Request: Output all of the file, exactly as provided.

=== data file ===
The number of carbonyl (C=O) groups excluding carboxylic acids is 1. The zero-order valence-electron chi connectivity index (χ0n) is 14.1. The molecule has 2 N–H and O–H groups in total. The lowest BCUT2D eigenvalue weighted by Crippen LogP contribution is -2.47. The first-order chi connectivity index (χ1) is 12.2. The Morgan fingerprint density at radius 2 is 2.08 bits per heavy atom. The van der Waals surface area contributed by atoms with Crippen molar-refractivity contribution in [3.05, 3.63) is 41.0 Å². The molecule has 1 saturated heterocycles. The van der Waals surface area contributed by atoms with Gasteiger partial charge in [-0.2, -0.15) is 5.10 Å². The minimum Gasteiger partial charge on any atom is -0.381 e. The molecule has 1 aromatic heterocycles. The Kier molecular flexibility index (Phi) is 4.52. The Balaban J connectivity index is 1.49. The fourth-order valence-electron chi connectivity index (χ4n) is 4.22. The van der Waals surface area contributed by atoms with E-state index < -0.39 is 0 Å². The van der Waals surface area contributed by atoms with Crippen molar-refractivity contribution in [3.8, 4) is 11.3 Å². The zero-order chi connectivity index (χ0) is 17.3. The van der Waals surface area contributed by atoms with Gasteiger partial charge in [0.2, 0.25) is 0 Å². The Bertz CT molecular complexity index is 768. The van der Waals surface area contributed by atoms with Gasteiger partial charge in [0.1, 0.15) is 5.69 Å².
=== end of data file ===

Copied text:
The number of carbonyl (C=O) groups excluding carboxylic acids is 1. The zero-order valence-electron chi connectivity index (χ0n) is 14.1. The molecule has 2 N–H and O–H groups in total. The lowest BCUT2D eigenvalue weighted by Crippen LogP contribution is -2.47. The first-order chi connectivity index (χ1) is 12.2. The Morgan fingerprint density at radius 2 is 2.08 bits per heavy atom. The van der Waals surface area contributed by atoms with Crippen molar-refractivity contribution in [3.05, 3.63) is 41.0 Å². The molecule has 1 saturated heterocycles. The van der Waals surface area contributed by atoms with Gasteiger partial charge in [-0.2, -0.15) is 5.10 Å². The minimum Gasteiger partial charge on any atom is -0.381 e. The molecule has 1 aromatic heterocycles. The Kier molecular flexibility index (Phi) is 4.52. The Balaban J connectivity index is 1.49. The fourth-order valence-electron chi connectivity index (χ4n) is 4.22. The van der Waals surface area contributed by atoms with E-state index < -0.39 is 0 Å². The van der Waals surface area contributed by atoms with Crippen molar-refractivity contribution in [3.8, 4) is 11.3 Å². The zero-order chi connectivity index (χ0) is 17.3. The van der Waals surface area contributed by atoms with Gasteiger partial charge in [0.2, 0.25) is 0 Å². The Bertz CT molecular complexity index is 768. The van der Waals surface area contributed by atoms with Gasteiger partial charge in [0.1, 0.15) is 5.69 Å².